What Is High Sticking In Hockey

For most hockey players high sticking just means a call for hitting an opponent in the head with your stick. This covers the most common occurrence in high sticking penalties but the rules regarding this are a little more complex.

It is also important to point out high sticking in hockey is different from high sticking the puck. High sticking refers exclusively to the penalty of high sticking that occurs when hitting an opposing player with your stick.

What Is A High Sticking Penalty In The NHL?

Before we get into breaking down the high sticking penalty rules ourselves let’s take a look at the NHL rulebook. Below is the NHL’s official rules on high sticking in hockey.

A “high stick” is one which is carried above the height of the
opponent’s shoulders. Players must be in control and responsible for
their stick. However, a player is permitted accidental contact on an
opponent if the act is committed as a normal windup or follow through
of a shooting motion, or accidental contact on the opposing center
who is bent over during the course of a face-off. A wild swing at a
bouncing puck would not be considered a normal windup or follow
through and any contact to an opponent above the height of the
shoulders shall be penalized accordingly. – NHL Rulebook Rule 60

Breaking Down The Rule

Alright, let’s break this down piece by piece. First off the rule states that a high stick occurs when it is at a height higher than the opponent’s shoulders. This means if you are a taller player you may have to be more conscious of the height of your stick.

It does not matter where you stick is carried in reference to your height but only the opponents as they are the one getting hit with the stick.

The rule then goes on to break down controlling your own stick. Essentially you the player are responsible for your stick’s whereabouts at all times. If you are hit and your stick flies up and hits an opponent that will still be a penalty.

The only occasions in which it won’t be called is in the process of a shot or when hitting a center bent over to take a faceoff.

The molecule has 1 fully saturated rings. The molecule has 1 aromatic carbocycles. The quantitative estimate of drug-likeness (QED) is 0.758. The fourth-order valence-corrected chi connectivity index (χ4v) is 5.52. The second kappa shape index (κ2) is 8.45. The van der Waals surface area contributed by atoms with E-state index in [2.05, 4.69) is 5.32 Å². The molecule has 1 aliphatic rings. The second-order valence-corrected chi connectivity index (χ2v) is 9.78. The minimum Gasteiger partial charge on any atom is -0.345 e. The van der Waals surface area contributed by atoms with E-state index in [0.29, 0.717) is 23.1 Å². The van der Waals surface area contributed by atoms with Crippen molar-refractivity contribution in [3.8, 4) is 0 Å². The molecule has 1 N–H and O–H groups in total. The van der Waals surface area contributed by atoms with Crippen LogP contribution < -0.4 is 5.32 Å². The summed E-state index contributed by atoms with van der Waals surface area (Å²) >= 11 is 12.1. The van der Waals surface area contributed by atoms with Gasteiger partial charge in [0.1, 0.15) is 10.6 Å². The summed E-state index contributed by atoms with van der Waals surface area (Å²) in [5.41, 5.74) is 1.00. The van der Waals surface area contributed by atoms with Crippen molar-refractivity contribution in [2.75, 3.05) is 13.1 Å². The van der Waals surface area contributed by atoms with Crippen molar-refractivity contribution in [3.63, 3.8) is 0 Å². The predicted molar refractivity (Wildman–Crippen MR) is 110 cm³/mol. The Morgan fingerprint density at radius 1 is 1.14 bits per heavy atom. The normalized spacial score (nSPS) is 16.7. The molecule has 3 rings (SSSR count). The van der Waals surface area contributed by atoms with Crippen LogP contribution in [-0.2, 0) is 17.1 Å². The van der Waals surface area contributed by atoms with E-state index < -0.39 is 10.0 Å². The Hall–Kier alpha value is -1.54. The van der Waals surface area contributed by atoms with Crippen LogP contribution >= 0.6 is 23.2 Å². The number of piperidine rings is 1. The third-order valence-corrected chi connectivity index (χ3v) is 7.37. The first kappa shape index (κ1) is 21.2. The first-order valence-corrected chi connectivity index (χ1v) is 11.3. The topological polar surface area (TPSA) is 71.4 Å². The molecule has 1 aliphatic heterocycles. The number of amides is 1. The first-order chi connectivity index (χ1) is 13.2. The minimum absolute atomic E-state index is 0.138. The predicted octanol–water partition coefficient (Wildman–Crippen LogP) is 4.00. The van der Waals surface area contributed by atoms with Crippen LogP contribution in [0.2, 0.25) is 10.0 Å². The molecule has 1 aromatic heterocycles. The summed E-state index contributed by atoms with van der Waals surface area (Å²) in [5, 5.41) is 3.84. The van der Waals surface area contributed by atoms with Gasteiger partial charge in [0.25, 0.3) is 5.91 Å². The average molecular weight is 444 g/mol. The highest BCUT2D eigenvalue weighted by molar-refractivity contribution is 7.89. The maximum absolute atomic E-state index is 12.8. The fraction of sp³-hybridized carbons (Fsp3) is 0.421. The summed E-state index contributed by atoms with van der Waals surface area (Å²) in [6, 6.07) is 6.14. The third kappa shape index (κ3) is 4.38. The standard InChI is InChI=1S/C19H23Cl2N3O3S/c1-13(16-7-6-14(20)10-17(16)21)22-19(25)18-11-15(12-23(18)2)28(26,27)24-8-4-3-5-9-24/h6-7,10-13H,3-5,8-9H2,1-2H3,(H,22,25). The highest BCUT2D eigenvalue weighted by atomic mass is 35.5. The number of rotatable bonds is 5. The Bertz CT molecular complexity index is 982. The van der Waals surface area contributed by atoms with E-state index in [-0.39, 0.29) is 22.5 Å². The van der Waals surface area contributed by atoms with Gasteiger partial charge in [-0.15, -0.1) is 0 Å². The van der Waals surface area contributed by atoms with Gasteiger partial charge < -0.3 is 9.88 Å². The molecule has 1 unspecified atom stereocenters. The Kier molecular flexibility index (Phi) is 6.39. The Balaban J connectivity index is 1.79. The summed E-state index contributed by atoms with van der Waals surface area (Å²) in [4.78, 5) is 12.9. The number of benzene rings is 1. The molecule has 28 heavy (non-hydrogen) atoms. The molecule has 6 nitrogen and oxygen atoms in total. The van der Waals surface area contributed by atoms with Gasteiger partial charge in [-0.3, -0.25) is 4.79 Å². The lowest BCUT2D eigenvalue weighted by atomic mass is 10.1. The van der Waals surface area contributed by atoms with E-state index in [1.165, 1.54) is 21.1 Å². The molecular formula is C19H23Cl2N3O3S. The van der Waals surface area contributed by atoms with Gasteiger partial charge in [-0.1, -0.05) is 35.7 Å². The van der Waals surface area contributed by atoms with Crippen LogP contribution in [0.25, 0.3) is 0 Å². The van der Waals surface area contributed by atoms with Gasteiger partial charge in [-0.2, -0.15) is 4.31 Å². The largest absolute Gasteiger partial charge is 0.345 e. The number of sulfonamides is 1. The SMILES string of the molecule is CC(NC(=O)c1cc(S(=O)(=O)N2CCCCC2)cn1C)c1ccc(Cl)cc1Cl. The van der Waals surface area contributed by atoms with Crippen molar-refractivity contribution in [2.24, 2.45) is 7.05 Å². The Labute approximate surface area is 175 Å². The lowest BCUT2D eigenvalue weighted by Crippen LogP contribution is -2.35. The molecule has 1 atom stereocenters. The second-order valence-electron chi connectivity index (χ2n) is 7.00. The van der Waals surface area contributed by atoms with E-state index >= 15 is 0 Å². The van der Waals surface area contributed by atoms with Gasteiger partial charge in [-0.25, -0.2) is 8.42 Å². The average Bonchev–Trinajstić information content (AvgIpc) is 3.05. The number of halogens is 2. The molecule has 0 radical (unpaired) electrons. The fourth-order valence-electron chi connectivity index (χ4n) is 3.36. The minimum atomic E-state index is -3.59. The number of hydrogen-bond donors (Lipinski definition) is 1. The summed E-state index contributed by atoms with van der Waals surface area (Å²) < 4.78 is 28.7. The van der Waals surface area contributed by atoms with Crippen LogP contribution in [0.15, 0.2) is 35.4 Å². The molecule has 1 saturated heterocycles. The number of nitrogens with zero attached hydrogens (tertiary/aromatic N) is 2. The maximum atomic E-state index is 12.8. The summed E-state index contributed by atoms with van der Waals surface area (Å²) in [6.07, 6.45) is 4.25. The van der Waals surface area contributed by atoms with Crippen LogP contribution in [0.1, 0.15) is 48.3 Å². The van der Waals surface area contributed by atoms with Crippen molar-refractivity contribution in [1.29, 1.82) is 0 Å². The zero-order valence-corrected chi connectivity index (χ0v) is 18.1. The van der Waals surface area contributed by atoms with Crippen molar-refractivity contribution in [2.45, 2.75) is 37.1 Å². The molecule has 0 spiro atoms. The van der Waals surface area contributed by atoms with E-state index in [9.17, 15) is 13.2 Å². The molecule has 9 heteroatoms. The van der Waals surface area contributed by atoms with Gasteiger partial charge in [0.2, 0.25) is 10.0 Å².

Essentially if you aren’t shooting the puck you should keep an eye on your stick to ensure it does not hit an opponent. No matter how accidental the contact it will still be called.


Like any other penalty, a high stick comes with some time in the penalty box. But it doesn’t stop there, high sticking penalties have some interesting caveats.

Minor Penalty

A minor penalty is the most common occurrence when a high sticking penalty occurs. If you are to hit a player above the shoulder without drawing blood or intent to injure you will be asigned a minor penalty.

A minor penalty carries the sentence of two minutes in the box giving the opposing team a powerplay.

Double Minor Penalty

The double minor is the next most common penalty a player will receive from a high stick. This type of penalty occurs when a stick makes contact with a player in the head, neck, or face and draws blood.

If the referee has proof the player is bleeding then he will assign a double minor penalty. This double minor penalty assessed for high sticking is the reason you will notice NHL players and referees checking for blood after a high stick.

In this unique situation, the referees are able to call for a review of the infraction in order to double-check their call on the ice.

This review is done by the officials on the ice and allows them to make sure that it was an opposing player’s stick that caused the bleeding. The rulebook also explicitly states that it is only the referees on the ice that can review the video. There is meant to be no involvement from the NHL situation room aside from providing the referees with the video.

These review situations are the ones in which the referee watches the play on a monitor or tablet and makes his decision.

Match Penalty

Similar to cross-checking or slashing a match penalty is awarded if the referee believes the player who committed the penalty did so with the intent to injure. This is the largest in game penalty that can be assigned to a player for high sticking an opponent.

When a match penalty is called the player will be immediately removed from the game.

1 thought on “What Is High Sticking In Hockey”

  1. thank you.You are saving me from many pushups in my 6th grade pe class 🙂


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